In the first half, author and astrotheologist Micah Dank joined host Richard Syrett (Twitter) to discuss the nature of God with a non-duality approach. As opposed to the traditional understanding of the Bible as part literal truth and part allegory, Dank explained, his studies have led him to see the Bible as a book of holy sciences that cannot be mistaken for literal events and people. In addition, he's discovered an astrological code embedded in the Bible and other ancient religious texts. One conclusion Dank has drawn from this code is that there will be a stock market crash in the Libra phase occurring in October.
Another theological belief of Dank's concerns the nature of God. While most Christians conceive of God as a separate entity from the rest of his creation, Dank argued that properly understood, God's infinite and omnipotent nature necessarily implies that all of creation—good, evil, and otherwise—is part of God's collective energy. Because of our limited perception and understanding as humans, though, we can't comprehend our own infinite nature, nor God's capacity for good as well as evil.
During Open Lines in the second half, a number of callers wanted to comment on Micah Dank's claims. Tony in Pittsburgh recounted his near-death experience years ago which led him to conclude, like Dank, that the Bible is not to be taken literally. Listening in Florida, Sam took issue with the notion that God is infinite to the point of encompassing all of creation, quoting scripture to support his point. Eric in Nevada also cited scripture to challenge Dank's assertions that the Bible is allegorical or mystical rather than literal.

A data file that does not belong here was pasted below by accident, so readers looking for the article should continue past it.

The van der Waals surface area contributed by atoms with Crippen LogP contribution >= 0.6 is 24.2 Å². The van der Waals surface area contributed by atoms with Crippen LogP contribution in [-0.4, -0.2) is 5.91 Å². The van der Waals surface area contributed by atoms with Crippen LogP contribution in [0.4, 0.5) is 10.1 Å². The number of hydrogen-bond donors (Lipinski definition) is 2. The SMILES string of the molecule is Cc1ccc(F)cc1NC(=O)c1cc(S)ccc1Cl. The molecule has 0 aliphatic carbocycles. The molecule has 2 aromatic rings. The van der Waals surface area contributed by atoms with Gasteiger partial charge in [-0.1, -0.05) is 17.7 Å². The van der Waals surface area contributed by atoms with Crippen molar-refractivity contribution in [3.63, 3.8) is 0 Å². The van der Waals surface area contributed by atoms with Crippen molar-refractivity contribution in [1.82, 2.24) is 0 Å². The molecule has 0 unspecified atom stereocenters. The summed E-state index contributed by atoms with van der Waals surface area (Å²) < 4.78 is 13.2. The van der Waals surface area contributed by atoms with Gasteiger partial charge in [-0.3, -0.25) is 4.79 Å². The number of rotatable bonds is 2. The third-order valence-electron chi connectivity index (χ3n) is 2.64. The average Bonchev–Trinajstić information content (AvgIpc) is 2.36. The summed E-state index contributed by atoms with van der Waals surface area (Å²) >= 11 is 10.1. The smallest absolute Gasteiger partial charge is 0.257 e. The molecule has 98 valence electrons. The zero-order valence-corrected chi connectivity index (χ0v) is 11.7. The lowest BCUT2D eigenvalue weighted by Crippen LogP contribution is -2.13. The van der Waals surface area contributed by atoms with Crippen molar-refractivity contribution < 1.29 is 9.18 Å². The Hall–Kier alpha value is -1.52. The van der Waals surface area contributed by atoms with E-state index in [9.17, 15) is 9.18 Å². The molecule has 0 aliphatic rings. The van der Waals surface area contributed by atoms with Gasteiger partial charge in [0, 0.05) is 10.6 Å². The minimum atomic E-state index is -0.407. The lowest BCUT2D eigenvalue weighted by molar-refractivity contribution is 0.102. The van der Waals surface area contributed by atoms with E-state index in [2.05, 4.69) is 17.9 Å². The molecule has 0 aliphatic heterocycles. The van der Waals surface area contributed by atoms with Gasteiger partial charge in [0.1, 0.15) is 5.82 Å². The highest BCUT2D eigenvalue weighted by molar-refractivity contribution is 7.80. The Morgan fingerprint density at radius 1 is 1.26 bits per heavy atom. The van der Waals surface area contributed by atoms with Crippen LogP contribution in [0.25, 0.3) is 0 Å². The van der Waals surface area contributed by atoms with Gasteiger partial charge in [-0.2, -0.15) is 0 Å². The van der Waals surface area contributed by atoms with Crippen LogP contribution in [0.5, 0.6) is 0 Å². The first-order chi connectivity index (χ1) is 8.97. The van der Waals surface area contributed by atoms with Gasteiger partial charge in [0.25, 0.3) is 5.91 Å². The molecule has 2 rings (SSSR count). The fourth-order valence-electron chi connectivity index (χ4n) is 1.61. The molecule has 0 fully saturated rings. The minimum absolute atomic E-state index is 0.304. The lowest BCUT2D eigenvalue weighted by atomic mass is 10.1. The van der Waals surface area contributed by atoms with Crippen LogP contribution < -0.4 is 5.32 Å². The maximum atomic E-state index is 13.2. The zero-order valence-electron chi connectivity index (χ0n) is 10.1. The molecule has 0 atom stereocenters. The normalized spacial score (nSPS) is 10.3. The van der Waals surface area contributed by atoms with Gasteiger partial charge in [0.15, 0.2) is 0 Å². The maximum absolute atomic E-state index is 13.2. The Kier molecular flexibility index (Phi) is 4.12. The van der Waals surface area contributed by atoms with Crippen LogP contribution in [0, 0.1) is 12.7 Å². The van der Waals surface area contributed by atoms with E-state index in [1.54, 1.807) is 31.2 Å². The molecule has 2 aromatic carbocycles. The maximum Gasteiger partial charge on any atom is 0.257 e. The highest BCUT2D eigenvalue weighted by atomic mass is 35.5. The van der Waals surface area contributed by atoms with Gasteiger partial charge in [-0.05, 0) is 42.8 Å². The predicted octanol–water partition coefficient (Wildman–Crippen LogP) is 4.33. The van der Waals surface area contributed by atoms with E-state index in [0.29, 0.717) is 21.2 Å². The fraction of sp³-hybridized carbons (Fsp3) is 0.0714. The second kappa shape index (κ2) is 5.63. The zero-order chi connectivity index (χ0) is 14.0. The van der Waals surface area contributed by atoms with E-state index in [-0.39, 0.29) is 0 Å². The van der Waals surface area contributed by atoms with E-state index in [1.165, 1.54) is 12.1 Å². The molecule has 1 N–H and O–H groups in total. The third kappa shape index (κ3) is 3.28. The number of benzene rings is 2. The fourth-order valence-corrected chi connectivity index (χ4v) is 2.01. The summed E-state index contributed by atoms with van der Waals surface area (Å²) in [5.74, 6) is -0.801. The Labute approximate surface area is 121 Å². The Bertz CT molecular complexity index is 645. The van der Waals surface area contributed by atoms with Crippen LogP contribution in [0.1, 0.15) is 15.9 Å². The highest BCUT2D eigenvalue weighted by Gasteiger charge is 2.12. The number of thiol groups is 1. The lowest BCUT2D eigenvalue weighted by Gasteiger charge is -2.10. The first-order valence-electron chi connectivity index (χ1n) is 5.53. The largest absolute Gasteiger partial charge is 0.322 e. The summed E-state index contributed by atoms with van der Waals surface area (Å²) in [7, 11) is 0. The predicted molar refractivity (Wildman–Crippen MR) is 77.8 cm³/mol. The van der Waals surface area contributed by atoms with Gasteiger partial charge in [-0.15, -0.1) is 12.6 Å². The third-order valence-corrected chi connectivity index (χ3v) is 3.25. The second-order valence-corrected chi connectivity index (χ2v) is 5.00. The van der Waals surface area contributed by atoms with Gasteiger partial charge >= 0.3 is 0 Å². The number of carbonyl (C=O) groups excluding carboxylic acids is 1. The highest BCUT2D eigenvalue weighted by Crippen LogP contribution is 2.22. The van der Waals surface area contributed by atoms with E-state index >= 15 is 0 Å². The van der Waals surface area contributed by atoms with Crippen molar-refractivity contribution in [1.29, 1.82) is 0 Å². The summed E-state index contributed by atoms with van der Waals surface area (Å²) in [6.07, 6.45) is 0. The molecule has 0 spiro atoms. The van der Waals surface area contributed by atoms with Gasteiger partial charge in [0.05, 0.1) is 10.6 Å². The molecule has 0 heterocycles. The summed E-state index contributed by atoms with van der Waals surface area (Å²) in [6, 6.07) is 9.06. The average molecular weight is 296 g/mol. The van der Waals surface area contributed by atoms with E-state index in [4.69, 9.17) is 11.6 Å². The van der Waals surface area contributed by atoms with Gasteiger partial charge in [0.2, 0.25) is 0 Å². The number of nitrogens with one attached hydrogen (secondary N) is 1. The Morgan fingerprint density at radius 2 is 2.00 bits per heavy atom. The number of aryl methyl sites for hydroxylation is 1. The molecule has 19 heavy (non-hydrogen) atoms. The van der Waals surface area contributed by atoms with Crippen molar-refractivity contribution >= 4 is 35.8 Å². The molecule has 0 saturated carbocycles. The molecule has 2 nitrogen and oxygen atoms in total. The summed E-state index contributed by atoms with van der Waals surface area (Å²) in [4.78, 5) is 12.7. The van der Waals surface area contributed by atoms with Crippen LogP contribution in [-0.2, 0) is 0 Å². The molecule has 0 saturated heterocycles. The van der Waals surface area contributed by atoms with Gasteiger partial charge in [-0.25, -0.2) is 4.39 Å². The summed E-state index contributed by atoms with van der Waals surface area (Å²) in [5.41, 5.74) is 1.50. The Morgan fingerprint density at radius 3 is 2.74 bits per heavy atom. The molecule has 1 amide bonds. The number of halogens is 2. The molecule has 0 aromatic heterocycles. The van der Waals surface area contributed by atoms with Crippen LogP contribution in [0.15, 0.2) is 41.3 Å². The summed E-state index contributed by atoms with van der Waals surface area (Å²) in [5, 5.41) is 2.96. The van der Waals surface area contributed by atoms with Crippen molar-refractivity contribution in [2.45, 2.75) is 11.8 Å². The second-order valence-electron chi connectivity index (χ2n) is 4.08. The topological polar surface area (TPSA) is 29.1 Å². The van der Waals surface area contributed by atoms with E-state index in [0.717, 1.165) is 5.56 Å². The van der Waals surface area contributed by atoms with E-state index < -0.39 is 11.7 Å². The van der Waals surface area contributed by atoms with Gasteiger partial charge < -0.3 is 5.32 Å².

The discovery of a Chinese surveillance balloon over the United States was another hot topic among callers. Jeff in Montana reported that the incident had resulted in the shutting down of the airspace, diverted commercial flights, and the presence of military jets in his area. Several callers shared the opinion that the balloon could be a trial run for a future incident led by China. Although many in the public are urging the US government to shoot the balloon down, listeners like Jeffrey in California urged caution and restraint instead, pointing out that shooting down the balloon could lead to the dangerous release of destructive material or even a new deadly virus. Daniel in Panama City noted that preserving the balloon would allow for the government to study its purpose and features.